The results are not good - radiologists miss an average of 2 in every 10 cases, with some missing as much as 7 out of every 10. The numbers, for those inclined, from the Chicago Tribune article (registration required), are:
123 radiologists who interpreted nearly 36,000 diagnostic mammograms between 1996 and 2003 at 72 U.S. facilities. All the mammograms had been ordered for women who found a lump themselves or whose doctors discovered something of concern.This is kind of scary. These are women who already have cause to consider breast cancer a risk, be it lump or pain or leaking fluids, and they are still receiving false negatives. And given that the rate of breast cancer is 10fold higher among women with physical symptoms who go in for diagnostic (as opposed to screening) mammograms, you have to wonder how many women who receive those false negatives actually go and get a second opinion? How many primary care doctors insist on a second opinion, period, regardless of the result (but especially if the test result appears to disagree with physical symptoms)?
The researchers found that sensitivity—the ability to detect cancer when it's present—ranged from 27 percent to 100 percent, with a median of 79 percent. The false-positive rate—women who got a tentative diagnosis of cancer when they didn't have it—ranged from zero to 16 percent, with a median of 4.3 percent.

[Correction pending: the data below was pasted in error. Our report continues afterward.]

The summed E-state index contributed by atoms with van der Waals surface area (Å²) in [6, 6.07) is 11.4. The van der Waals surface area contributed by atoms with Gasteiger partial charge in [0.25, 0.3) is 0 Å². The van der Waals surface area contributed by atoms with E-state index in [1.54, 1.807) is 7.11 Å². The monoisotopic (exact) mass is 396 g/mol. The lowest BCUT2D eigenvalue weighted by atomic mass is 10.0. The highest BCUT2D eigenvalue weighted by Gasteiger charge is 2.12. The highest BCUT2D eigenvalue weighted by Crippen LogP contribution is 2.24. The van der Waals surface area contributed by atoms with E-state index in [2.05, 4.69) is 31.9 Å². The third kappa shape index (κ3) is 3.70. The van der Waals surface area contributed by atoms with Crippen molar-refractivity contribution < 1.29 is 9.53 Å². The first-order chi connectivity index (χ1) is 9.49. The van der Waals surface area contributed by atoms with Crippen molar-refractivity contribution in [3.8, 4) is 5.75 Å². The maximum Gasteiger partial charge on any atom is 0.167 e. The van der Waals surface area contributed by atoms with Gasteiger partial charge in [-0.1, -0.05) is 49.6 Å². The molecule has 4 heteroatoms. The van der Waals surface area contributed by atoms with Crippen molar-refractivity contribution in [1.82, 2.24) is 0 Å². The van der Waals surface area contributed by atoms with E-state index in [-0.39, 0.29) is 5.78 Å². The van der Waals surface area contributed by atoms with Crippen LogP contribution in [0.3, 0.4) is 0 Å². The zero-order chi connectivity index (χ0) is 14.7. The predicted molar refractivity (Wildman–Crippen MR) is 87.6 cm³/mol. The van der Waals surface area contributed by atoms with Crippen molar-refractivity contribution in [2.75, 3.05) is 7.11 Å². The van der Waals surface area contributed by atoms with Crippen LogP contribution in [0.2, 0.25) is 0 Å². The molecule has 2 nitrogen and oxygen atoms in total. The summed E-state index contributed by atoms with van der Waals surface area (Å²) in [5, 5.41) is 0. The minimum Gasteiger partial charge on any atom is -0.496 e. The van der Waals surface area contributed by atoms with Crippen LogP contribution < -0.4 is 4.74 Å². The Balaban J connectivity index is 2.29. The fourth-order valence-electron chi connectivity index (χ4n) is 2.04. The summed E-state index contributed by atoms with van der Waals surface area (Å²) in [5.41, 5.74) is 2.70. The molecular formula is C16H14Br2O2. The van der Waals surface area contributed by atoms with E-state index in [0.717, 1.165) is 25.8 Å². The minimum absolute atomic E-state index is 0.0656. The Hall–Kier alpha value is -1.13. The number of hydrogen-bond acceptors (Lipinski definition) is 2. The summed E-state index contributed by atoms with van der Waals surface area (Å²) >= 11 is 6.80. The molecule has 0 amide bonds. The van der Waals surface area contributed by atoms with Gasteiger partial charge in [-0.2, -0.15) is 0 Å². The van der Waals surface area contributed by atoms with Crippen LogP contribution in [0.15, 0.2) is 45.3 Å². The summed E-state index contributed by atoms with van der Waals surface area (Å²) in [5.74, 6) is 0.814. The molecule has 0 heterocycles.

But even for radiologists at teaching hospitals, median sensitivity was only 88 percent, which means that on average 12 out of every 100 cases of breast cancer in symptomatic patients were not detected.
The results do suggest one clear thing: it's better to have your images read by someone who specializes in diagnostic breast imaging. The radiologists with the highest and most consistent correct reads were those in academic medical centers, and then those who spend at least 20% of their time on breast imaging. Unfortunately, most women in America have their images read by general radiologists in their community; in this study, 1/4 of those radiologists see less than 1,000 mammograms a year.
I haven't been able to access the article itself to read (but Andrea provided the link to the abstract, thanks!), but one other question does come strongly to mind. In the cases where the researchers found radiologists missing as many as 7 out of 10 cases of breast cancer, did the researchers say anything to the radiologists? To the center the radiologists work at? To someone, anyone? Did they track down those women with missed cancer cases who haven't already found out they were mis-diagnosed?
I realize this is a common question when it comes to research ethics, and perhaps my point of view is just too badly skewed by watching my mother die from cancer, but I can't imagine how you could know that people were out there without receiving treatment, going to die because of a missed diagnosis that you know about. And how can you not say anything about the person(s) continuing to risk lives by not being good at their jobs?